City of Vancouver

CITY OF VANCOUVER Saving over 1.7 million kilowatt-hours and tens of thousands of dollars per year through wastewater energy ef ciency improvements. 

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The City of Vancouver, Washington, typically treats more than 20 million gallons of wastewater each day. This requires substantial aeration systems and ultraviolet (UV) light arrays at the city’s two wastewater treatment plants (WWTPs). While these systems are critical for supporting the biological treatment process and destroying harmful bacteria and pathogens, they consume large quantities of power.

“Through a series of workshops and a subsequent energy audit, we found that we could improve our energy ef ciency without impacting water quality,” says Dick. “We also learned that we could receive rebates for energy ef cient equipment and incentives for power reductions from Clark Public Utilities, so we jumped at the opportunity.”

These incentives and rebates are supported by the Bonneville Power Administration’s Energy Smart Industrial program, which works with Northwest public utilities and their industrial customers – offering project management, technical assistance and nancial incentives – to advance energy ef ciency throughout the Northwest. With the help of BPA’s ESI program and Clark Public Utilities, the City of Vancouver has made a series of energy improvements at its WWTPs.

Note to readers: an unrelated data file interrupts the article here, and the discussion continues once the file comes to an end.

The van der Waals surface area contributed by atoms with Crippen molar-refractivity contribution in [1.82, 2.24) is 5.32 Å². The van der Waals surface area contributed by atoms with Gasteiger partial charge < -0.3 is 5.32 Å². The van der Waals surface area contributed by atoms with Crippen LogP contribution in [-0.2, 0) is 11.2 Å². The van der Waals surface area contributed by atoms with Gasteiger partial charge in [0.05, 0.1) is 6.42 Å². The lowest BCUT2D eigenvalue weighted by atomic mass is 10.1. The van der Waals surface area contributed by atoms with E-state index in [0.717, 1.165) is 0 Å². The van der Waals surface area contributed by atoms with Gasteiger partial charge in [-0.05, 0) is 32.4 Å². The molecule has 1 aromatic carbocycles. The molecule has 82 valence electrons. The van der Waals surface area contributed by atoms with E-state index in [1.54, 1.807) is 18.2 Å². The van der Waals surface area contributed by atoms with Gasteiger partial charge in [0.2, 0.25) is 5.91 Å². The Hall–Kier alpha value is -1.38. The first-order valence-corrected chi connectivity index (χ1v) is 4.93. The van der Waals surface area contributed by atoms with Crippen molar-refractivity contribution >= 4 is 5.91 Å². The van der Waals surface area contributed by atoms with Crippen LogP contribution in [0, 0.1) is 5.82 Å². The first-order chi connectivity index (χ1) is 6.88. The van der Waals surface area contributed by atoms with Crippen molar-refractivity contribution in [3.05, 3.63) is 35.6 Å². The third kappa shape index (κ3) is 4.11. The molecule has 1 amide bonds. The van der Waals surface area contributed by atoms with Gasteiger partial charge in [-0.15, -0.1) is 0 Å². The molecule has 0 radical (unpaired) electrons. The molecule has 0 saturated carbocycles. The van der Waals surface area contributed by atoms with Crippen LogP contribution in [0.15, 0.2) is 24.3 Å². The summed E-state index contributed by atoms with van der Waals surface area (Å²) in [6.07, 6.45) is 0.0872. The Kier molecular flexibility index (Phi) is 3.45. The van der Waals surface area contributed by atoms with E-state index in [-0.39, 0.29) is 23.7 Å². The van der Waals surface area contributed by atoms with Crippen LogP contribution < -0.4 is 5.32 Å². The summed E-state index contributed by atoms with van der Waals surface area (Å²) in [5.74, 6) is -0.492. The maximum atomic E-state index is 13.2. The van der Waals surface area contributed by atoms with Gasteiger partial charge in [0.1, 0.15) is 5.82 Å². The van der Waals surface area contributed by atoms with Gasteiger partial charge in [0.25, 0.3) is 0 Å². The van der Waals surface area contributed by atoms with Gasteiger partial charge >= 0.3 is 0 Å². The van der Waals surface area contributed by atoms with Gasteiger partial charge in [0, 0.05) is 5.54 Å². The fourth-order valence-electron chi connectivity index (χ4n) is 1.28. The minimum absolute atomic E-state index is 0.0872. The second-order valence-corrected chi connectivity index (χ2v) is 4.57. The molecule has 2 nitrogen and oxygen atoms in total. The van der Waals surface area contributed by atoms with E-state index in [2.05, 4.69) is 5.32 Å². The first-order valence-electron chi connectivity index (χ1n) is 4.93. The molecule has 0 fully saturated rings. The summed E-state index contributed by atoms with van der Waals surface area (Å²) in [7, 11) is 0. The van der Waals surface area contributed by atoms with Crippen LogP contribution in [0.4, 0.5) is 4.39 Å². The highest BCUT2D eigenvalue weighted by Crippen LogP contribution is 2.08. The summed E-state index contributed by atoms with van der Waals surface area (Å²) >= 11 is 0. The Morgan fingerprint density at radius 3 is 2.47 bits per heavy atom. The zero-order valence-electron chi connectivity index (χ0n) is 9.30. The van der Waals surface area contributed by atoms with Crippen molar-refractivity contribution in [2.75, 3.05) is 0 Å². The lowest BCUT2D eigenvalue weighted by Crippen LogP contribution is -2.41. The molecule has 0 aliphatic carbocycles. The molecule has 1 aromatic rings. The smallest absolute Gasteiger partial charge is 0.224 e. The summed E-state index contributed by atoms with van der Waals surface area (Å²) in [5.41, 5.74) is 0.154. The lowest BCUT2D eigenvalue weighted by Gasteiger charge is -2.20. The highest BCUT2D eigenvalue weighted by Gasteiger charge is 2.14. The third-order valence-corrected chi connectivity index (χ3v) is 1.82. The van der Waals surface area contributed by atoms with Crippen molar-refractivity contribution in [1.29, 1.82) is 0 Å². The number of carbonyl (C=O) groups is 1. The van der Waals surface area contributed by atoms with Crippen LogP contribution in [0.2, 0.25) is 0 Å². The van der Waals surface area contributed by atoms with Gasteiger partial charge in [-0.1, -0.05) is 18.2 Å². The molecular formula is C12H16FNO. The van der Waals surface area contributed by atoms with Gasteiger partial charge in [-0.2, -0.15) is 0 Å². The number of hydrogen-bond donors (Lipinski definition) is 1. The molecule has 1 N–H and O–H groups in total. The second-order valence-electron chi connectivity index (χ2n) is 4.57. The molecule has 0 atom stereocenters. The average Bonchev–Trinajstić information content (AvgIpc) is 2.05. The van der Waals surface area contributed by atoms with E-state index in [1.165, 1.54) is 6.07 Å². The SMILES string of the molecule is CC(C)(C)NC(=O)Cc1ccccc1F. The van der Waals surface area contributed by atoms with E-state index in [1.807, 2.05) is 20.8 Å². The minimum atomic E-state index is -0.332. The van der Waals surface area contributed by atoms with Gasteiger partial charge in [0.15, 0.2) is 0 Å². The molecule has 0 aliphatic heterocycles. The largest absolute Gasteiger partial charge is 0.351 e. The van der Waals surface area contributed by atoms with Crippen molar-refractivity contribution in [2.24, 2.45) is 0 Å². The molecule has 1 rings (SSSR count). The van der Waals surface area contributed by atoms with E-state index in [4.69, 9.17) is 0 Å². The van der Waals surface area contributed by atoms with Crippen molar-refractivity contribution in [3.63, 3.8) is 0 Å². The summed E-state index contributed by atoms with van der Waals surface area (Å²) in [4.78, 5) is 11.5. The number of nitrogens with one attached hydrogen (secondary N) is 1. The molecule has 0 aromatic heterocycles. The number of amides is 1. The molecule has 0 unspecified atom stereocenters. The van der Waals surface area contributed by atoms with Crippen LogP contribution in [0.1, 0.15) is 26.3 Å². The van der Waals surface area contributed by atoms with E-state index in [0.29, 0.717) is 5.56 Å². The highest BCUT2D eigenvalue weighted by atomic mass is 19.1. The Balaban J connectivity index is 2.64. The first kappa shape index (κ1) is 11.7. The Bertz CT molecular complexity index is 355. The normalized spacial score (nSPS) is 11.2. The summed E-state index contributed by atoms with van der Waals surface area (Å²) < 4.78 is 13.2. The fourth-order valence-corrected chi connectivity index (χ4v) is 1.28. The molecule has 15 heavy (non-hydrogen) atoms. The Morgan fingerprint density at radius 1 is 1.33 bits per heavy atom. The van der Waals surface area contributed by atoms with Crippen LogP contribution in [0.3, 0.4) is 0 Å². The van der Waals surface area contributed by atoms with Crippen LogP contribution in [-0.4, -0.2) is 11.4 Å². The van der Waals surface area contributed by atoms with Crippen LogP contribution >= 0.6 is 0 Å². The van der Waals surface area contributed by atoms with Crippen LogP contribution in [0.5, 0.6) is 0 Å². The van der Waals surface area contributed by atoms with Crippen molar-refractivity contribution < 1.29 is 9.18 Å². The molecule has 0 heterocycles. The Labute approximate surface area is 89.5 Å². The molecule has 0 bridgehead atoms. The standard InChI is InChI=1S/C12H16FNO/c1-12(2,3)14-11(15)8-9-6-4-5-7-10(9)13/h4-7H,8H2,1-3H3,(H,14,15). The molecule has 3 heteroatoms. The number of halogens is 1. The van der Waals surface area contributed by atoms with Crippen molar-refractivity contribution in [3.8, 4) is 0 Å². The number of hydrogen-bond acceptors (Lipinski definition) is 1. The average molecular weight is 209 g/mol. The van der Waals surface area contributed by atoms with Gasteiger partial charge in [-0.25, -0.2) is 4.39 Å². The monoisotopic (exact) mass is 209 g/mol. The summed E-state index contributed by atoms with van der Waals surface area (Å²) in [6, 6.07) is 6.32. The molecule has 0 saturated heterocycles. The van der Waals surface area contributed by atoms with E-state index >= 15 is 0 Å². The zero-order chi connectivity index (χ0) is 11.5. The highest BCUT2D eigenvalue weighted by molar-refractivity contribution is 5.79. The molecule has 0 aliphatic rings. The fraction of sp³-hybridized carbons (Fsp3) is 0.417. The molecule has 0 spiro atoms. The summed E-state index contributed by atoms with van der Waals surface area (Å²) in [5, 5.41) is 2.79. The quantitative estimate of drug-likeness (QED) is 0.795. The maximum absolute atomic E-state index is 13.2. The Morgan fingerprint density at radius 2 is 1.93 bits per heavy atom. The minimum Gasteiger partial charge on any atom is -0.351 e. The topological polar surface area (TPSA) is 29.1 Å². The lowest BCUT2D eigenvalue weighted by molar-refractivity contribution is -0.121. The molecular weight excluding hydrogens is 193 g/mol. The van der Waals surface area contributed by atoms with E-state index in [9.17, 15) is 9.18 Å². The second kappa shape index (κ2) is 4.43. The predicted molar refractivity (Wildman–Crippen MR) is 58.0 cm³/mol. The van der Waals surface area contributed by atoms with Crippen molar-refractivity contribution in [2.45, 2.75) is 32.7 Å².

All told, the improvements are saving the city roughly one million kilowatt-hours and tens of thousands of dollars per year. ESI support and utility incentives covered about 30 percent of the project’s capital costs. And more energy upgrades are on the horizon.

CAPITAL AND OPERATIONAL ENHANCEMENTS IMPROVE ENERGY EFFICIENCY

The multi-stage centrifugal blowers at Vancouver’s WWTPs were running just ne, but they were outdated and inef cient compared to newer airfoil turbo blowers. By replacing one of the four existing blowers at each plant with a new turbo unit, the city was able to realize signi cant energy savings and payback their initial investment in less than two years.

“We used to have two blowers constantly running at each facility,” explains Aaron Kraft, Project Manager for Veolia Water North America, which operates the WWTPs for the City of Vancouver. “Now we can get by with a single turbo blower at each treatment plant most of the time.”

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